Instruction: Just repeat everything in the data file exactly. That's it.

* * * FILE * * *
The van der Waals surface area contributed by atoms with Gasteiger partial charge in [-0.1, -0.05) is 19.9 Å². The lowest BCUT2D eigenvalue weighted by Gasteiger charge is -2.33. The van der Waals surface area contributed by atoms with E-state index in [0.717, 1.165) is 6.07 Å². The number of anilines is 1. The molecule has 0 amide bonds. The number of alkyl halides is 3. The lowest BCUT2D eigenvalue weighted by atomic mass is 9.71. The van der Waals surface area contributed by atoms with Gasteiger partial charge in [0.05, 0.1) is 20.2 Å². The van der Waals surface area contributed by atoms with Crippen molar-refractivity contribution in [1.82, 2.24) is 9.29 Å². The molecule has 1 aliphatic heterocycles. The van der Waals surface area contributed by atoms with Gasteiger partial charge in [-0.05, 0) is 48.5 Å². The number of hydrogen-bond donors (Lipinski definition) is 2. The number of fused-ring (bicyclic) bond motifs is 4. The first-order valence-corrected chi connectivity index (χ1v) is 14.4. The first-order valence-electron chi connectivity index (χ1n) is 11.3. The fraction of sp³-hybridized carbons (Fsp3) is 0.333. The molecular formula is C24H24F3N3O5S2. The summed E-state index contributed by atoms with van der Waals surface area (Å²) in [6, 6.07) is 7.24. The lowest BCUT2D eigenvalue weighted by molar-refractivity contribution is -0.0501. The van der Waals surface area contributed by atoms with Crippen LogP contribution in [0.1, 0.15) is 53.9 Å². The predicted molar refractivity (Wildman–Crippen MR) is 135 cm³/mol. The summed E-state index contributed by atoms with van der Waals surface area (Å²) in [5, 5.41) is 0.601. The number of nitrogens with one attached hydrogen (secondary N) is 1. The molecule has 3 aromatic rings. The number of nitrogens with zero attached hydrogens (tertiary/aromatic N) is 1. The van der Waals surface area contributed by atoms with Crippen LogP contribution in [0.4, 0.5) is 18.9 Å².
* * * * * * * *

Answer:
The van der Waals surface area contributed by atoms with Gasteiger partial charge in [-0.1, -0.05) is 19.9 Å². The lowest BCUT2D eigenvalue weighted by Gasteiger charge is -2.33. The van der Waals surface area contributed by atoms with E-state index in [0.717, 1.165) is 6.07 Å². The number of anilines is 1. The molecule has 0 amide bonds. The number of alkyl halides is 3. The lowest BCUT2D eigenvalue weighted by atomic mass is 9.71. The van der Waals surface area contributed by atoms with Gasteiger partial charge in [0.05, 0.1) is 20.2 Å². The van der Waals surface area contributed by atoms with Crippen molar-refractivity contribution in [1.82, 2.24) is 9.29 Å². The molecule has 1 aliphatic heterocycles. The van der Waals surface area contributed by atoms with Gasteiger partial charge in [-0.05, 0) is 48.5 Å². The number of hydrogen-bond donors (Lipinski definition) is 2. The number of fused-ring (bicyclic) bond motifs is 4. The first-order valence-corrected chi connectivity index (χ1v) is 14.4. The first-order valence-electron chi connectivity index (χ1n) is 11.3. The fraction of sp³-hybridized carbons (Fsp3) is 0.333. The molecular formula is C24H24F3N3O5S2. The summed E-state index contributed by atoms with van der Waals surface area (Å²) in [6, 6.07) is 7.24. The lowest BCUT2D eigenvalue weighted by molar-refractivity contribution is -0.0501. The van der Waals surface area contributed by atoms with Crippen LogP contribution in [0.1, 0.15) is 53.9 Å². The predicted molar refractivity (Wildman–Crippen MR) is 135 cm³/mol. The summed E-state index contributed by atoms with van der Waals surface area (Å²) in [5, 5.41) is 0.601. The number of nitrogens with one attached hydrogen (secondary N) is 1. The molecule has 3 aromatic rings. The number of nitrogens with zero attached hydrogens (tertiary/aromatic N) is 1. The van der Waals surface area contributed by atoms with Crippen LogP contribution in [0.4, 0.5) is 18.9 Å².